Lauren: Everyone obviously views aging differently; however, in the TimeSlips community, I think aging is viewed as an open door that will lead to many more possibilities. The engaging environment that TimeSlips offers along with the creativity center itself, is an environment for ideas to bounce off one another and to always involve everyone. Aging in general is seen to be scary and declining in the general society, but TimeSlips proves that wrong.

Tess: Aging is not viewed very positively in our society; we see this in every magazine and millions of ad campaigns. Our society does not know the full potential of people who are aging today because I think this may scare them. Seeing older people reminds us of our own limited time here, but we need to use this physical reminder to create agency within ourselves in staying healthy and connected, not as a negative. 

Question: What is your goal in your career? How has TimeSlips influenced this?

Lauren: After I graduate from Miami, I would love to pursue a career in medical sales. TimeSlips has helped the direction with this because I have been offered advice from both Kathy Hawkins and Sammy Goodrich. They both offer such amazing advice and I thank them tremendously for that. With TimeSlips, I see so many relationships being built within that community and throughout a medical sales career: it is big on building relationships.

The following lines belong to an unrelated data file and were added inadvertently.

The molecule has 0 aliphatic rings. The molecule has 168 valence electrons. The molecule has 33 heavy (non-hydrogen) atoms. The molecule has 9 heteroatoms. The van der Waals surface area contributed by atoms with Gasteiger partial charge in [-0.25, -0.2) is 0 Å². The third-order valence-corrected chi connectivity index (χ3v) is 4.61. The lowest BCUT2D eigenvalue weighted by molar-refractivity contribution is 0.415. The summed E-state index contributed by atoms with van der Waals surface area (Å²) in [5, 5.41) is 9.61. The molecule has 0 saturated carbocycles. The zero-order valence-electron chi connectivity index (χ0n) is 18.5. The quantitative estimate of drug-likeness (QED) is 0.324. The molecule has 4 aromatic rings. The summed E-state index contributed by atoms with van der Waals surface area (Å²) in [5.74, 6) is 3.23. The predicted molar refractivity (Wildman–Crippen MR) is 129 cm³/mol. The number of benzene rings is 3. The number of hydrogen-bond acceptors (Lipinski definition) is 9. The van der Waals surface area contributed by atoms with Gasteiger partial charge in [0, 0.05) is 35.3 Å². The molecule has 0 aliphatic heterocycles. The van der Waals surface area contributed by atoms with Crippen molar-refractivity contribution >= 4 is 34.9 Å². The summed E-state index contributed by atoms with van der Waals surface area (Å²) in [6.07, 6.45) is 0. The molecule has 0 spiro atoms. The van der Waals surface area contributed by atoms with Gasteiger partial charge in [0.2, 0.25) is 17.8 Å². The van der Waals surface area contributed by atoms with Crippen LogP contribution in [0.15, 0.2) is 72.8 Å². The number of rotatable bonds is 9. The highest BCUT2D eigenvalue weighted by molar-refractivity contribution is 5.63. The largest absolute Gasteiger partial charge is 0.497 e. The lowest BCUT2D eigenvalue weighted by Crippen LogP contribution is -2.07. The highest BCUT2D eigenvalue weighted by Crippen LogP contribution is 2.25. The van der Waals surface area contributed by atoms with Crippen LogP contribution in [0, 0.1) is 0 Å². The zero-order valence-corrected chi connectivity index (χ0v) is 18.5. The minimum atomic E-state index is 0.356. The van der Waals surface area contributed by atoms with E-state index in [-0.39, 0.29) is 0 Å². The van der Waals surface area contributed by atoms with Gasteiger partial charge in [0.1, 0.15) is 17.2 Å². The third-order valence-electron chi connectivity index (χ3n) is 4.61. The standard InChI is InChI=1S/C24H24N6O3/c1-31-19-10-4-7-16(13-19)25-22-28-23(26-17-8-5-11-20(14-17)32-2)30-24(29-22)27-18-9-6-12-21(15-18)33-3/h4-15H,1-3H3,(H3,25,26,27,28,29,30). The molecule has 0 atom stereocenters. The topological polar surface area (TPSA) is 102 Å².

Tess: My career goals have broadened because of TimeSlips. I have always had the intention of working in the nonprofit world but originally was thinking I would work with a women-focused company. Now, I have opened myself up to more opportunities because I see the connections within TimeSlips!

Question: What is a “Beautiful Question” that you want to incorporate into any time you meet someone (ed. note: a “Beautiful Question” is the cornerstone of TimeSlips that is used to teach each person training in the method how to invite others to open and join in creative communication without feeling self-conscious.)

Lauren: A beautiful question that I would like to incorporate anytime I meet someone would be, “If you could close your eyes and be anywhere in the world when you opened them, where would you want to be?”